TERRE HAUTE —
Parking for Indiana State University students and city finances were the hot topics at Thursday night’s Terre Haute City Council meeting.
More than an hour of discussion, including significant public comment, emerged in response to two measures put forward to remove some free, on-street parking in the area of ISU.
One measure eliminates on-street parking on the south side of Eagle Street on the north side of Hulman Center between Eighth and Ninth streets. The second measure eliminates on-street parking on both sides of Chestnut Street between First and Third streets.
More than a half-dozen ISU students asked the council to reject the proposals, put forward by the university. They worried about the loss of free, street parking near ISU, stating that on-campus parking passes can cost as much as $149.
“I had the same problem with ISU when I went there 40 years ago,” said Councilman Bob All, R-2nd.
Despite All’s comments and those of the students, the council approved the Eagle Street no-parking zone request on a voice vote without opposition. However, they pushed back until June 1, 2015, the effective date of the Chestnut Street ordinance.
Spring of 2015 is when ISU expects to begin hosting track and field events at a planned, new facility on the west side of U.S. 41, said Bryan Duncan, director of capital planning and improvements at ISU.
Duncan told the council the university would not object to moving the date of the second ordinance back to spring 2015, to coincide with those events. He also said lower-priced student parking is available in lots farther from the heart of the campus.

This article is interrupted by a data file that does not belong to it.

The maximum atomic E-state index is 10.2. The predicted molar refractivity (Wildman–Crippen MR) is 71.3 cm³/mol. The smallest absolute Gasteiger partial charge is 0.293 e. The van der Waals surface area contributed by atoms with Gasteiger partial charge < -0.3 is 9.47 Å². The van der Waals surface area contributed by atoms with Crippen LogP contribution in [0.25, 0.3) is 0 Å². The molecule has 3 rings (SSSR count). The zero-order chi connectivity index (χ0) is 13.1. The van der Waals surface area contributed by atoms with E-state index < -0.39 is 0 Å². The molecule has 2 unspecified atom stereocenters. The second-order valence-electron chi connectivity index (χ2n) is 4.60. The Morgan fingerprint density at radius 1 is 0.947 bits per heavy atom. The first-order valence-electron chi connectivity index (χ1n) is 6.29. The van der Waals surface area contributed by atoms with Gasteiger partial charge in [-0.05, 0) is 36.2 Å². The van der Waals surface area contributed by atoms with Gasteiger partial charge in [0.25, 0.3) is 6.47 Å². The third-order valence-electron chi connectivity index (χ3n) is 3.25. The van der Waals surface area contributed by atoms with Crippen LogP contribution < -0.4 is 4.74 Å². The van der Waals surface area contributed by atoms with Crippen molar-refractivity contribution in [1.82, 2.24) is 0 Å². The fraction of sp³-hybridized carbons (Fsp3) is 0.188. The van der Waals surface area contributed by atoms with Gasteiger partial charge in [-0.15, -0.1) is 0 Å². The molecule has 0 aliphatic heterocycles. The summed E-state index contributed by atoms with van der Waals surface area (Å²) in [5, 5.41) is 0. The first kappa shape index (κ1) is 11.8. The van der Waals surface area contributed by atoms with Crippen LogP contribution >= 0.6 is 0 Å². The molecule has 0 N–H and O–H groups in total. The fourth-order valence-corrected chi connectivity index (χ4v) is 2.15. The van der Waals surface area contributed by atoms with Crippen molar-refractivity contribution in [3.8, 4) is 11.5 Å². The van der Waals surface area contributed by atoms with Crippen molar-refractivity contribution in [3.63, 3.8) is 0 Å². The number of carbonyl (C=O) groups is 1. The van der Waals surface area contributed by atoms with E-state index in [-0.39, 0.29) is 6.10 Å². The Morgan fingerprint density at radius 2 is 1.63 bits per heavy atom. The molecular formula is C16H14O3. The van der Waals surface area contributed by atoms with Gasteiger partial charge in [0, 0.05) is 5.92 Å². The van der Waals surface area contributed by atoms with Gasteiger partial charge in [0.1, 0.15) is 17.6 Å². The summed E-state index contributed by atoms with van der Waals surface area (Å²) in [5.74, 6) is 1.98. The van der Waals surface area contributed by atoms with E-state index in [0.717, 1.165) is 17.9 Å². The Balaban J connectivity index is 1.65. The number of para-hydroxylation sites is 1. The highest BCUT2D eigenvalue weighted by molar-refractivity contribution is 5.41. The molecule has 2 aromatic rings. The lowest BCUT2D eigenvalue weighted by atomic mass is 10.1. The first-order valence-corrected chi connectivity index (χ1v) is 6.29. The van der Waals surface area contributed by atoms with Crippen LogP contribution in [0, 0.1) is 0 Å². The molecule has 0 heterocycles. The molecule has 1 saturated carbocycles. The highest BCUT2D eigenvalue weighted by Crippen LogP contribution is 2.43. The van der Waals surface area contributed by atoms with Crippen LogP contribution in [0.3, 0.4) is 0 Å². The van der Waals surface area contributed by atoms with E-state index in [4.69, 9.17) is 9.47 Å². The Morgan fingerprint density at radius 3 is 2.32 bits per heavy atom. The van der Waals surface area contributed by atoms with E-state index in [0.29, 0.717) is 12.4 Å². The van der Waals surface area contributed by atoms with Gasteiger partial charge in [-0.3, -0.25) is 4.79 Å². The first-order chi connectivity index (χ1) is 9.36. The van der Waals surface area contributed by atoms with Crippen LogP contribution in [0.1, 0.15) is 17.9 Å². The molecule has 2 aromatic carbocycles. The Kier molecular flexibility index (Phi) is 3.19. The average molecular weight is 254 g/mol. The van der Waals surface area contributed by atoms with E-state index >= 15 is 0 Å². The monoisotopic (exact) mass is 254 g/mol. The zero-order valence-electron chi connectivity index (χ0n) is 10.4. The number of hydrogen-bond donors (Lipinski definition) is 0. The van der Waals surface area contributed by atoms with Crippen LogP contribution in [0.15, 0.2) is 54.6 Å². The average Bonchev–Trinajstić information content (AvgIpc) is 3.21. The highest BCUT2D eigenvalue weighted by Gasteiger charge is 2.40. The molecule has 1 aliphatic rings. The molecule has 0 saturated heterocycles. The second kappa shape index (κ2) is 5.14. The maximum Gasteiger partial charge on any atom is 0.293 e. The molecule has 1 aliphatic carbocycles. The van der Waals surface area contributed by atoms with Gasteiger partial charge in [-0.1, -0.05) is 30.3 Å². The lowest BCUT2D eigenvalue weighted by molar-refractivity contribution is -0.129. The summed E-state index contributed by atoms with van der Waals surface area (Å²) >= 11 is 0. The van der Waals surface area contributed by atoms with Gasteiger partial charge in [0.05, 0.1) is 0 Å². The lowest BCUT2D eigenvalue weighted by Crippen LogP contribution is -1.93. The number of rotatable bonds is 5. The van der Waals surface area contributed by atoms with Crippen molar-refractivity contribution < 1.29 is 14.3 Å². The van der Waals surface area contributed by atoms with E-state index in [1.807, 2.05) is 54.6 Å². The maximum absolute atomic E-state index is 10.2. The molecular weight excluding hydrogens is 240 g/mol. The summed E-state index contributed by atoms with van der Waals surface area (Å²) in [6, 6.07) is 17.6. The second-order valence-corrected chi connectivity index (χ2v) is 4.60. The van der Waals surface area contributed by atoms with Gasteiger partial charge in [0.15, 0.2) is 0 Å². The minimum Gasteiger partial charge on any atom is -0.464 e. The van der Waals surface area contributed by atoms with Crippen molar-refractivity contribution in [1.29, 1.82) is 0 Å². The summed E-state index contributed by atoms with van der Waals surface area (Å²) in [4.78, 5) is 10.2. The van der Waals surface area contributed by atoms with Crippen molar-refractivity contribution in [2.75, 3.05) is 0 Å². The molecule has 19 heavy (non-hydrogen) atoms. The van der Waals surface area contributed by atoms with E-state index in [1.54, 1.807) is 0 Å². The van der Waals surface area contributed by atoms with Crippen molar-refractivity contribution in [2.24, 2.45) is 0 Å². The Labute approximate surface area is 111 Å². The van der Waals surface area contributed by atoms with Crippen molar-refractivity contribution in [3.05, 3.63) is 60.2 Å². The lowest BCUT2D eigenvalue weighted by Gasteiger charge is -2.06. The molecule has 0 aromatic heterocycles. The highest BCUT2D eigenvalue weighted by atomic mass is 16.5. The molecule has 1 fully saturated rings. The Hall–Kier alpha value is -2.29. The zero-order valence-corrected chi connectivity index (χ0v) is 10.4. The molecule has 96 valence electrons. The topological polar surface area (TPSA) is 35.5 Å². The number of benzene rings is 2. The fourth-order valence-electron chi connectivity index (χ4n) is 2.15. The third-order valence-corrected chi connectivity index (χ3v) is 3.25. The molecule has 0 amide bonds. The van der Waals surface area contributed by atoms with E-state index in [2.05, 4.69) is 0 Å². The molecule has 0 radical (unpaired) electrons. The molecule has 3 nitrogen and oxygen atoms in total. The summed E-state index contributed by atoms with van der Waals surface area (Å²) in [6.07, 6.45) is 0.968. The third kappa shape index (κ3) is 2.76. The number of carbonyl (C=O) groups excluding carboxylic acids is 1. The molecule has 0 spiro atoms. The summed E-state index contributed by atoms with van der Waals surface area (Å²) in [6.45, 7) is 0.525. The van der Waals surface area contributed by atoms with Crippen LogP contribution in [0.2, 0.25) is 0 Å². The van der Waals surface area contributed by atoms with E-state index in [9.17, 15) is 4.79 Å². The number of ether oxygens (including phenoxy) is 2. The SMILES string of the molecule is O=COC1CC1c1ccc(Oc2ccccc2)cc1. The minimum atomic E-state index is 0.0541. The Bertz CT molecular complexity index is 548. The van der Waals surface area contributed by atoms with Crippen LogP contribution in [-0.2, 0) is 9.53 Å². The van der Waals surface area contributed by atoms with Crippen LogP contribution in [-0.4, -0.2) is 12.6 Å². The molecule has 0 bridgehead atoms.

n The council also approved without opposition salary ordinances for the police and fire departments that include a 2.5-percent pay raise for next year.
The police and fire department salaries make up about 72 percent of the spending in the city’s critical general fund. The raises will cost the city a combined total of approximately $329,000 in additional salary payments next year, according to Leslie Ellis, city controller, who reported those figures to the council last week. That does not include payroll taxes or public employee retirement contributions, she said.
Meanwhile, it’s still unclear whether the city’s other employees can expect the same 2.5-percent raises next year. That will not be known until the city has a better handle on 2014 revenues, Mayor Duke Bennett told the council.
At the start of the more than two-hour meeting, Earl Elliott, financial consultant for the City Council, said he expects the city to end 2013 with a general fund cash deficit of about $600,000. That will be in addition to the city’s outstanding $5 million tax anticipation loan, he said.
Elliott also said the city’s average annual deficit since 2008 has been approximately $3.4 million when only “recurring revenue,” as opposed to one-time transfers or short-term loans, are considered. He projected a general fund deficit of about $4 million on Dec. 31, 2014.
In comments following Elliott’s, Bennett reminded the council of the effect of the state’s property tax caps on the budget. The caps will cost the city $9 million this year and have cost the city $35 million since 2009, he said. “We have a revenue problem, not a spending problem,” Bennett said.
The mayor also said the city will seek another $5 million tax anticipation loan in 2014 after paying off the existing loan. The need for such annual loans should be eliminated over the next three to four years, he said.
Reporter Arthur Foulkes can be reached at 812-231-4232 or firstname.lastname@example.org